15 September 2021

Where I’m from

I was born in Bristol, England but emigrated with my family to New Zealand at the age of 12, settling in the Motueka Valley. I’ve since called South Island places home, including Dunedin, Queenstown and currently Arthur’s Pass, and have spent time in Canada and Germany.

How I became part of Bioprotection Aotearoa

I completed a Bachelor of Biomedical Sciences at the University of Otago, then after a few years away from study, a Master’s degree in molecular medicine at the Friedrich-Schiller University in Jena, Germany.

Halfway through the Master’s I realised I couldn’t imagine life in a pathology lab and environmental sciences would more closely align my passion for the outdoors with my career. I had always been most interested in microbiology, so soil microbial ecology seemed a perfect field to segue into. I’ve spent the last few years trying to make that a reality, including taking a course in environmental management at the Southern Institute of Technology and spending a summer getting my hands dirty as a conservation worker removing wilding pines from the Mackenzie Basin. When Eirian Jones suggested I might be interested in this PhD scholarship it seemed too good an opportunity to let pass by.

My research subject

My research topic is the role of plants in creating resilient soils that can withstand stresses such as drought and disease, particularly when exacerbated by climate change.

I would love to focus on the role of mycorrhizal fungal networks in creating more disturbance-tolerant ecosystems, from the perspective of soils, vegetation, and human communities.

I find mycorrhizal fungal networks fascinating because of their complexity and the fact they are still so difficult to study in the field. Research has looked at their influence in forest ecosystems, but there is still a lot to learn about their function in agricultural systems. It would be great if advancements in knowledge of these networks could help us to manage ecosystems more efficiently and sustainably.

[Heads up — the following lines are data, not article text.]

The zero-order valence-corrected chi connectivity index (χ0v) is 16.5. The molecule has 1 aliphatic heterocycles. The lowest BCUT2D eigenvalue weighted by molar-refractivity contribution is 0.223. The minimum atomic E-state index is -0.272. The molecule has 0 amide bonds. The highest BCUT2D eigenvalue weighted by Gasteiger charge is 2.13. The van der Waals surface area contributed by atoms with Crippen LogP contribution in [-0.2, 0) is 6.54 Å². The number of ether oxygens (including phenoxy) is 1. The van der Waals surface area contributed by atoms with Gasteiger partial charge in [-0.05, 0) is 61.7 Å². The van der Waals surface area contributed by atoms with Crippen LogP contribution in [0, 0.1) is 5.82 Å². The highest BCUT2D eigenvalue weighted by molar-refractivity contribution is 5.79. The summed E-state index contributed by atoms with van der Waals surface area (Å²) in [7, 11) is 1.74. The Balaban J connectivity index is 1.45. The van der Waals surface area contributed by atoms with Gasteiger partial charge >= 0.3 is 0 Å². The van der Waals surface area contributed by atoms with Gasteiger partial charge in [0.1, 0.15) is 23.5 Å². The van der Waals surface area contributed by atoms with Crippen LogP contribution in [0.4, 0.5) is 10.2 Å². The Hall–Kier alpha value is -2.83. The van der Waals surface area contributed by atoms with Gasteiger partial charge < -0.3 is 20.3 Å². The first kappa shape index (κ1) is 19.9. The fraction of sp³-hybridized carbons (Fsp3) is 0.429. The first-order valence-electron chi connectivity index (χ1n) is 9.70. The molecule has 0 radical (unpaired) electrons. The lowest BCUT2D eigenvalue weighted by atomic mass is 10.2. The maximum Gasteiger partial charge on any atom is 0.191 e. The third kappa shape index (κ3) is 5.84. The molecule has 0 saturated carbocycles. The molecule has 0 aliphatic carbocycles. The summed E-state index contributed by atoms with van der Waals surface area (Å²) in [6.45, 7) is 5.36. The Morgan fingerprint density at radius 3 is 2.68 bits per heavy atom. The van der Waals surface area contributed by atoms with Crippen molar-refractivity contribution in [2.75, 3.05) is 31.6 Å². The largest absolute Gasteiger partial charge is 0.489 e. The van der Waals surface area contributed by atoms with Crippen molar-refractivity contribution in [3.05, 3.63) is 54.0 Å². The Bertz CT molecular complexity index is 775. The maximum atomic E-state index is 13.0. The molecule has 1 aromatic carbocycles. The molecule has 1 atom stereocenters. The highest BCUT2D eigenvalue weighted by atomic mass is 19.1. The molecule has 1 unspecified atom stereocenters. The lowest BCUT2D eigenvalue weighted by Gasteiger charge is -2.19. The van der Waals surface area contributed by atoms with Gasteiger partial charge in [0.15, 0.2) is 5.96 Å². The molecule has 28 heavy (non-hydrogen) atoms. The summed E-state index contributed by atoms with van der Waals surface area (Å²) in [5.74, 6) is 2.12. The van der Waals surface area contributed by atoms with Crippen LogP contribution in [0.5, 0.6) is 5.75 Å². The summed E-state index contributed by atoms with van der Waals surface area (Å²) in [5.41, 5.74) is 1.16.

What I like most about my research

Although I haven’t started my research yet, I am enjoying diving into the literature of soil microbial ecology. As this is a very different area to my previous studies there is a lot to learn. Having freedom to develop my research questions within the broad initial topic and considering what kind of experiments I will need to carry out feels exciting.

What I’d like to do once I’ve finished my study

I would love to find a job that combines field work with office or lab work, as being outside and connecting with the ecosystems I am studying is important to me. I’d like to be able to travel as part of my work and would love the chance to visit Antarctica as a researcher and live at Scott Base for a season.

What I like to do outside of study

Get outside! In the summer this is mainly in the form or tramping and in the winter skiing and mountaineering. We are so fortunate in New Zealand to have such an incredible network of trails and huts – there is always more to explore!

My social media accounts

You can find me on Instagram